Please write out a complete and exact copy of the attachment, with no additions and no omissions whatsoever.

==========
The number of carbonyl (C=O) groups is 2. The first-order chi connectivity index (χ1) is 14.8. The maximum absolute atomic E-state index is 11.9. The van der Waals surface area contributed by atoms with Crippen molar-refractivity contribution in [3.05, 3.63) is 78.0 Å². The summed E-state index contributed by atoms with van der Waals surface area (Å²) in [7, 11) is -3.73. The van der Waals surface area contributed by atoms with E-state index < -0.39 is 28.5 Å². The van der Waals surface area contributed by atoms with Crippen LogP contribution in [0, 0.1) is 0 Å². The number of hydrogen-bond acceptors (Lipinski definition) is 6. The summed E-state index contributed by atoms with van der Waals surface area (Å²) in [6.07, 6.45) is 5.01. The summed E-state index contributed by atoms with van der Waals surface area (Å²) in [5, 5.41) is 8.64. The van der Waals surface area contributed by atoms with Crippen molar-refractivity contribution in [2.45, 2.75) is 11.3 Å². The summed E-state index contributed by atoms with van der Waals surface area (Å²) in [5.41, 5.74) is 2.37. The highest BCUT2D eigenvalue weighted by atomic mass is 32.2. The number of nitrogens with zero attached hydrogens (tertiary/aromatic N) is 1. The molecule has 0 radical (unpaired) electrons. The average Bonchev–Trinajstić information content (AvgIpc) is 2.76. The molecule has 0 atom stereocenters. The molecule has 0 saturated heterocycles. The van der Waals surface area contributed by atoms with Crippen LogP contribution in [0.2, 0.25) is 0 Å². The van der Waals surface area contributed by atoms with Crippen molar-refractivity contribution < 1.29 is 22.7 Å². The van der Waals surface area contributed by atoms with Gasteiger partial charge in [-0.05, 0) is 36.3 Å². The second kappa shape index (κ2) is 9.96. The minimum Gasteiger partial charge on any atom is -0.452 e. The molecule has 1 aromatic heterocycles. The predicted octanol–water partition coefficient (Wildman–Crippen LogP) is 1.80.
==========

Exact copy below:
The number of carbonyl (C=O) groups is 2. The first-order chi connectivity index (χ1) is 14.8. The maximum absolute atomic E-state index is 11.9. The van der Waals surface area contributed by atoms with Crippen molar-refractivity contribution in [3.05, 3.63) is 78.0 Å². The summed E-state index contributed by atoms with van der Waals surface area (Å²) in [7, 11) is -3.73. The van der Waals surface area contributed by atoms with E-state index < -0.39 is 28.5 Å². The van der Waals surface area contributed by atoms with Crippen LogP contribution in [0, 0.1) is 0 Å². The number of hydrogen-bond acceptors (Lipinski definition) is 6. The summed E-state index contributed by atoms with van der Waals surface area (Å²) in [6.07, 6.45) is 5.01. The summed E-state index contributed by atoms with van der Waals surface area (Å²) in [5, 5.41) is 8.64. The van der Waals surface area contributed by atoms with Crippen molar-refractivity contribution in [2.45, 2.75) is 11.3 Å². The summed E-state index contributed by atoms with van der Waals surface area (Å²) in [5.41, 5.74) is 2.37. The highest BCUT2D eigenvalue weighted by atomic mass is 32.2. The number of nitrogens with zero attached hydrogens (tertiary/aromatic N) is 1. The molecule has 0 radical (unpaired) electrons. The average Bonchev–Trinajstić information content (AvgIpc) is 2.76. The molecule has 0 atom stereocenters. The molecule has 0 saturated heterocycles. The van der Waals surface area contributed by atoms with Crippen LogP contribution in [0.2, 0.25) is 0 Å². The van der Waals surface area contributed by atoms with Crippen molar-refractivity contribution < 1.29 is 22.7 Å². The van der Waals surface area contributed by atoms with Gasteiger partial charge in [-0.05, 0) is 36.3 Å². The second kappa shape index (κ2) is 9.96. The minimum Gasteiger partial charge on any atom is -0.452 e. The molecule has 1 aromatic heterocycles. The predicted octanol–water partition coefficient (Wildman–Crippen LogP) is 1.80.